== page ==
Okay, so the race thing. Let me go on ahead and further address that before going further. If you are an underrepresented minority (which, in my case you should read to specifically mean black person) whether or not a place hires and retains a significant number of people who look like you should be noted. If there is only one or two total in a really big program? Well. Honestly, that doesn't portend the best prognosis for a person like me.

I'm sorry if that sounds harsh. It's true, though.

Remember in that old movie "Do the Right Thing" by Spike Lee when that character Buggin' Out rolled up in the pizza spot and asked Sal, the owner:

"Ay yo, Sal! How come it ain't no brothas on the wall up in here?"

I mean, I'm not saying you should say it like Buggin' Out did, or even at all. But you should note it if you are an underrepresented minority in 2015 thinking about going there. Am I saying DON'T go? No. But I am saying, make a note of it.

Yeah man.

Okay, so with all THAT said, here's another thing I know for sure: It is not a prerequisite for someone to share my race or gender to be one with whom I can identify. Case in point: During my interview day at the program where I trained, I had an interview with two individuals that blew my mind. Seriously, they did. And guess what? Both of them were--wait for it--white men.


They were both enthusiastic teachers and in love with caring for patients in the indigent setting. Even though they were leaders, they were still very much entrenched in clinical care and teaching. They were nice to their secretaries (which I always notice) and they also called nearly every person they encountered by name.

Including me.

I watched them both in a teaching conference interacting with the house staff and students. What's funny is that I'd made up my mind to go to that interview strictly because I'd waited too late to cancel it--and not showing up at all would be rude. Had this happened in the email and text message era? Chile please. I would've cancelled that interview quicker than you can say Rumpelstiltskin.

Which reminds me: True story--I wore a mustard-colored blazer, black full leg trousers, a multicolored silk neck scarf and a bold red lip. Why? Because it's not like this California girl was going to actually train in Cleveland, Ohio. (Did I mention? It was snowing?) Plus this wasn't even the sexy program for Internal Medicine/Pediatrics in that city. Matter of fact, a lot of folks hadn't even really heard of it outside of the midwest and--real talk--I'd only scheduled the interview because I'd already planned to be in town for another program (the sexy one. Ah hem.)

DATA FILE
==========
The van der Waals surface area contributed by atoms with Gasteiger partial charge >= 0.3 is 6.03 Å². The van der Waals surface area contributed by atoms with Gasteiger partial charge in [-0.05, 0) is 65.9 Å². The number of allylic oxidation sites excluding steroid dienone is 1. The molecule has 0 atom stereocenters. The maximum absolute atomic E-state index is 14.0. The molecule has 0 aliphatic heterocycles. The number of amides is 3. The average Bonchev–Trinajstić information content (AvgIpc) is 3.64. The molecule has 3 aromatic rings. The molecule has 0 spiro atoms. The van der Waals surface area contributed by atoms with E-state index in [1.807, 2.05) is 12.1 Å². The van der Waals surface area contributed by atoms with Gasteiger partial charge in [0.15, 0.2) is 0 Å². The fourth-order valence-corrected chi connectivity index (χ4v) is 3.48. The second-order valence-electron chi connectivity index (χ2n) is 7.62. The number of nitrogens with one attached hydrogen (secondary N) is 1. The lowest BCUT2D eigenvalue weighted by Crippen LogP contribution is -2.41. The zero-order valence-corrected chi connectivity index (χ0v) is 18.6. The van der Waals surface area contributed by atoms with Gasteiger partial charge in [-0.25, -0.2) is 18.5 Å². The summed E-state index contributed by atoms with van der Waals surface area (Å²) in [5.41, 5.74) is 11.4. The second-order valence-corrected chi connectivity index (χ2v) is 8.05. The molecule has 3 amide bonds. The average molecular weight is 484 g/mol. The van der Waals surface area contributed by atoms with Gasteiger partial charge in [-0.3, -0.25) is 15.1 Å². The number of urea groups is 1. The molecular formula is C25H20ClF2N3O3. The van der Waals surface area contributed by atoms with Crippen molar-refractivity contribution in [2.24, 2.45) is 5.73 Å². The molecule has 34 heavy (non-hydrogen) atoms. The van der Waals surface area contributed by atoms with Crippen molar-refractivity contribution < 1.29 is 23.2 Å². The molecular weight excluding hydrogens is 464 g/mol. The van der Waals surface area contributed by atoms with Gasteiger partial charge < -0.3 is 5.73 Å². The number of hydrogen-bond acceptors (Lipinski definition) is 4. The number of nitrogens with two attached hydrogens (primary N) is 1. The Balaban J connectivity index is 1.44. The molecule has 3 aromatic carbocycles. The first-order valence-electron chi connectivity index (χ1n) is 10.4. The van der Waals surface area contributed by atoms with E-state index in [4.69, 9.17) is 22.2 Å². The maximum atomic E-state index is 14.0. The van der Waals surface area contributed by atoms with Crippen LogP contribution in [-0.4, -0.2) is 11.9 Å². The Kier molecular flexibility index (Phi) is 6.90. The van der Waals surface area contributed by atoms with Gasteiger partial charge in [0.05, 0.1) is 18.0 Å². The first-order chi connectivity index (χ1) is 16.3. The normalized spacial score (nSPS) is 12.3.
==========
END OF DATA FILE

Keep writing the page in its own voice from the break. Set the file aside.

The first of those two interviews was the first time that whole interview cycle that I felt that feeling that I'd been looking for. These were folks I wanted to be like. And they struck me as the type who'd do any and everything to help me not only be like them but exceed them.

And so. I recognized this as a need. People around me that I'd want to emulate and who had the time and interest in me to let me into their worlds. And--yes--a place with a decent representation of women and underrepresented minorities at all levels. Because even as wonderful as those two guys were--and still are since they remain two of my mentors--never seeing your phenotypic reflection in anyone makes it not only lonely but hard for people there to imagine your full potential.


Need #4  Openness to innovation and new ideas

For as long as I can remember, I've always been a creative type. Someone shows me something one way and I immediately start brainstorming ways to put a different spin on it. When I don't see what I have in mind, I set out on a plan to build it (within reason, of course.) That's always been my way.

Now. Raise your hand if you know what it's like to suggest something and to have it immediately flicked down like a gnat in someone's ear. Raise your other hand if you've been in that place where every suggestion is met with either a "yeah, but. . " or some other trivializing comment that tells you in so many words to "take a damn seat and go with the status quo"--even when it's an idea worth trying.

I sure have. So, you know? I now know that I don't do so well in such situations. By the time I reached the end of residency, I knew that this would be an absolute need for whatever place signed me on as a faculty member. Room to build, man. And not just tables that welcomed me to sit at them as a leader but a climate open to me busting out my own tool kit with a team--and building some new tables.